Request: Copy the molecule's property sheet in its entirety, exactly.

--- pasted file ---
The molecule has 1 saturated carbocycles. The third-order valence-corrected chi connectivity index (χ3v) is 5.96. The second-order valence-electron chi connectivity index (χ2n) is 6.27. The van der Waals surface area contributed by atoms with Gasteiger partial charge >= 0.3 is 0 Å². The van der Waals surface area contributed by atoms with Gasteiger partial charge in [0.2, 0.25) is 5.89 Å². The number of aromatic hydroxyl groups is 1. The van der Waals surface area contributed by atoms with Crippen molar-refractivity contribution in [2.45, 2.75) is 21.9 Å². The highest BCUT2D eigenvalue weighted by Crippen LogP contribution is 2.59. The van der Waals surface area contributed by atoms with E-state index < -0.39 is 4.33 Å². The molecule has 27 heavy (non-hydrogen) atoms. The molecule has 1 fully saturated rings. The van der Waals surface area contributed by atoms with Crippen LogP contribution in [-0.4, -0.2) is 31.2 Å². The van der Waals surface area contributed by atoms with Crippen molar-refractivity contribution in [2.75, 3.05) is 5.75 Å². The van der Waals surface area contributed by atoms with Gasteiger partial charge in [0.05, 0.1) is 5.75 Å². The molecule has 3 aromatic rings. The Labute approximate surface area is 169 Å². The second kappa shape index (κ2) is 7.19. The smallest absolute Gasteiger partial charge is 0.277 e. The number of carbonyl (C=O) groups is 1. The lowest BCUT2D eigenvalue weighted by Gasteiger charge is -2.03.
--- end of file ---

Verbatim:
The molecule has 1 saturated carbocycles. The third-order valence-corrected chi connectivity index (χ3v) is 5.96. The second-order valence-electron chi connectivity index (χ2n) is 6.27. The van der Waals surface area contributed by atoms with Gasteiger partial charge >= 0.3 is 0 Å². The van der Waals surface area contributed by atoms with Gasteiger partial charge in [0.2, 0.25) is 5.89 Å². The number of aromatic hydroxyl groups is 1. The van der Waals surface area contributed by atoms with Crippen molar-refractivity contribution in [2.45, 2.75) is 21.9 Å². The highest BCUT2D eigenvalue weighted by Crippen LogP contribution is 2.59. The van der Waals surface area contributed by atoms with E-state index < -0.39 is 4.33 Å². The molecule has 27 heavy (non-hydrogen) atoms. The molecule has 1 fully saturated rings. The van der Waals surface area contributed by atoms with Crippen LogP contribution in [-0.4, -0.2) is 31.2 Å². The van der Waals surface area contributed by atoms with Crippen molar-refractivity contribution in [2.75, 3.05) is 5.75 Å². The van der Waals surface area contributed by atoms with Gasteiger partial charge in [0.05, 0.1) is 5.75 Å². The molecule has 3 aromatic rings. The Labute approximate surface area is 169 Å². The second kappa shape index (κ2) is 7.19. The smallest absolute Gasteiger partial charge is 0.277 e. The number of carbonyl (C=O) groups is 1. The lowest BCUT2D eigenvalue weighted by Gasteiger charge is -2.03.